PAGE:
In the last couple of years – and especially since the Labour Government took office last year – both Immigration New Zealand and the MBIE Labour Inspectorate have upscaled their efforts to find and punish employers who misuse the power imbalance between them and their foreign workers.  Usually the migrants are on Work Visas.

My colleague Peter Moses and I recently prepared and delivered a seminar to the Law Society Employment Law Conference, in which Peter spoke about the ways in which bosses could be prosecuted for various wrongdoing, from employing overstayers to firing staff in an improper way.

Types of Abuse

The worker usually needs the job to keep their visa, and some of them hope to use their employment to get Residence.  This means that they will put up with things that local people would not stand for, including:

  • Working well over the hours they signed up for – 60 or 90 hours a week instead of the 40 hours in their employment agreement;
  • Not being paid the wage they agreed to at the outset;
  • Being required to work weekends and holidays, for fear that they’ll lose the job if they refuse;
  • Getting their agreed wage, but having to pay a large sum back to the employer under the table – this is called “paying a premium”;
  • Providing personal services to the employer without pay, such as cleaning their house after hours.

Some of these stories make it to the media, like the conduct of subcontractors to Chorus; most do not.  In some of the worst cases, staff must give up their passport and their Eftpos card to the employer, and are effectively kept prisoner by being forced to live on the work site.  They submit to this because the employer threatens to go to Immigration and get them deported if they don’t agree.

Lack of Protection

INZ has in the past been criticised for failing to provide real safety for workers who come forward to report the abuse.  As the Government has more recently promised to battle workplace exploitation, you might expect that they would incentivise people to come forward – especially when officials know full well that migrants feel frightened to do this because they believe that it will expose them to being deported.  This becomes a real risk if they had to leave the job recorded on their visa, which means that they have breached their visa conditions.

Immigration Instructions do say that someone who reports exploitation can be considered for a replacement temporary visa.  Unfortunately, the rules are vague about what visa that person could get – will it be a Work Visa allowing them to find a new job, or a Visitor’s Visa which does not permit them to work?  INZ’s own fact page about this topic is imprecise.  This is understandable because the situations that come up will be many and varied, but it still gives little real comfort.

Furthermore, the migrant needs to tie their claim to quite specific acts or omissions for it to be treated as “exploitation” under the law.  These include:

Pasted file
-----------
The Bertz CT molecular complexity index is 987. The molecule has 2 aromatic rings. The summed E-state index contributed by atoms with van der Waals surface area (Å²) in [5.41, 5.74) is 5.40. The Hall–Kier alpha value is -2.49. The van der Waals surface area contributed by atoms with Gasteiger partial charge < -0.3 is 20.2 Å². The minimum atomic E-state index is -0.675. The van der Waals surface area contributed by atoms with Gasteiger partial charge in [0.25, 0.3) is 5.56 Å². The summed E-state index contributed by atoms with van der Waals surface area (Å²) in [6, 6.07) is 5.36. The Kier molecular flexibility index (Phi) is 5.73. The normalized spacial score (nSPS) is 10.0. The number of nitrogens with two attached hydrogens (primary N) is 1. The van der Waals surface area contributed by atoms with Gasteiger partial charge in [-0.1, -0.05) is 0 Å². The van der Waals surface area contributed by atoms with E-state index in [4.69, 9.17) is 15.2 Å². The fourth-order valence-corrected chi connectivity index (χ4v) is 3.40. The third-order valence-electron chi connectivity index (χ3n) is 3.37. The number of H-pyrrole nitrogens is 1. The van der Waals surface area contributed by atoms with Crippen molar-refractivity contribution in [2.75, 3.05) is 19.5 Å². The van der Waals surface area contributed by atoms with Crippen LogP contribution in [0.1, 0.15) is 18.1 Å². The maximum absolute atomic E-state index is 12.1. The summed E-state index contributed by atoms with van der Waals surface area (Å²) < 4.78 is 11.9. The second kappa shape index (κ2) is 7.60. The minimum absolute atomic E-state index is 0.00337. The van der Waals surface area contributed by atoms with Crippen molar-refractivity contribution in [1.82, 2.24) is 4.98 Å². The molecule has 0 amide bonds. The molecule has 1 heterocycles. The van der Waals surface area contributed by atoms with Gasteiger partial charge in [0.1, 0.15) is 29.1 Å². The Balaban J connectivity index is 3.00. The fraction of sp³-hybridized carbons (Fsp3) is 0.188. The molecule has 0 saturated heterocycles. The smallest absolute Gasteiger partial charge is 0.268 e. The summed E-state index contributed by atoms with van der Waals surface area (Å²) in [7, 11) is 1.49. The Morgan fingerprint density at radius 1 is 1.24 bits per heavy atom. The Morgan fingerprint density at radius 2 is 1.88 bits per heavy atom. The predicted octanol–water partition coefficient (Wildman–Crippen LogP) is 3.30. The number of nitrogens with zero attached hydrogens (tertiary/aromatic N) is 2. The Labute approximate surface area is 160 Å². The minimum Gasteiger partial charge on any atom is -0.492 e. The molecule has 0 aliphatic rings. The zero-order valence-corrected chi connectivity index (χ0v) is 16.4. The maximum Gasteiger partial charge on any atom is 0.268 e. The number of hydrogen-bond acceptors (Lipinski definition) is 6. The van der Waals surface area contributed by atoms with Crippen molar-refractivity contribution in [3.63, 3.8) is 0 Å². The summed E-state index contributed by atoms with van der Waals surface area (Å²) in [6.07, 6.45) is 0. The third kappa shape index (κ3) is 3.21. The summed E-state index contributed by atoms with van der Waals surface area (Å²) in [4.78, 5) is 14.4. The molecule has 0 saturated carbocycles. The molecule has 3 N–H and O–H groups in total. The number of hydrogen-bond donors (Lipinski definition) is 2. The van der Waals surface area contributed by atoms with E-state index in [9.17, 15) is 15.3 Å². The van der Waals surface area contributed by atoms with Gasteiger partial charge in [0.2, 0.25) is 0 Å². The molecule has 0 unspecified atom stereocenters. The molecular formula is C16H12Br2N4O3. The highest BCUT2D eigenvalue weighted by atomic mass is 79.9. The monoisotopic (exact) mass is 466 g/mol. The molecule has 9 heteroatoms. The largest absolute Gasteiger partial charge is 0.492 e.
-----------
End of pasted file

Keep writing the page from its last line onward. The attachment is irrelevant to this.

• failure to pay holiday wages required under the Holidays Act;
  • paying below the minimum wage, which is now $17.25 per hour;
  • paying a premium (see above);
  • actions to prevent the employee from leaving the job or travelling out of New Zealand; or
  • obstructing the employee from finding out about his or her legal rights in NZ.

A non-specific allegation of being badly treated by an employer will not suffice, even if it is genuinely felt by the victim.

In my view, if Immigration and the Labour Inspectorate are committed to stamping out abuse of foreign employees, some iron-cast guarantees of protection, and of outcomes, need to be set out.  For example, INZ’s statement reads:

We’ll let you apply for another visa to stay in New Zealand, even if you have been working on the wrong visa.

Allowing someone to apply does not mean that a visa will actually be given.  Often employees are complicit in the exploitation, out of fear of losing the status which they acquired legitimately.  They face a real risk of being declined their replacement visa and then facing deportation for breach of their last visa.  Even the promise of a new Work Visa, say for 6 months, to allow them to search for another job, would be a significant improvement.

If you, or someone you know, believes that they are being treated badly by an employer in the ways described above, then it may be safest to get professional help to avoid the possible pitfalls to be faced in setting the situation right.

A Warning to Employers

Having said all this, it is apparent that the Ministry of Business, Innovation & Employment has been throwing more resources at exposing employers behaving badly.  The sharp end of this is prosecutions, which can attract fines of tens of thousands of dollars and (in the worst cases) imprisonment for years at a time.  These convictions have started coming through the Courts more regularly in recent years.

More likely, though, is that a company which keeps poor records, employs staff on the wrong visa, or has paid them in breach of their employment agreement or the legislation, could find it very difficult to hire migrant staff in the future.  If they have been penalised by the Employment Relations Authority or Employment Court, then they will be labelled a “non-compliant employer”.  They end up on a list of employers facing stand-down periods from 6 to 24 months, during which they cannot support anyone for a Work Visa.  Businesses on the list range from construction companies to medical centres.

We are called upon to advise employers who have legitimate concerns that they may have fallen foul of the rules.  It is possible to rectify matters proactively, but it must be handled carefully.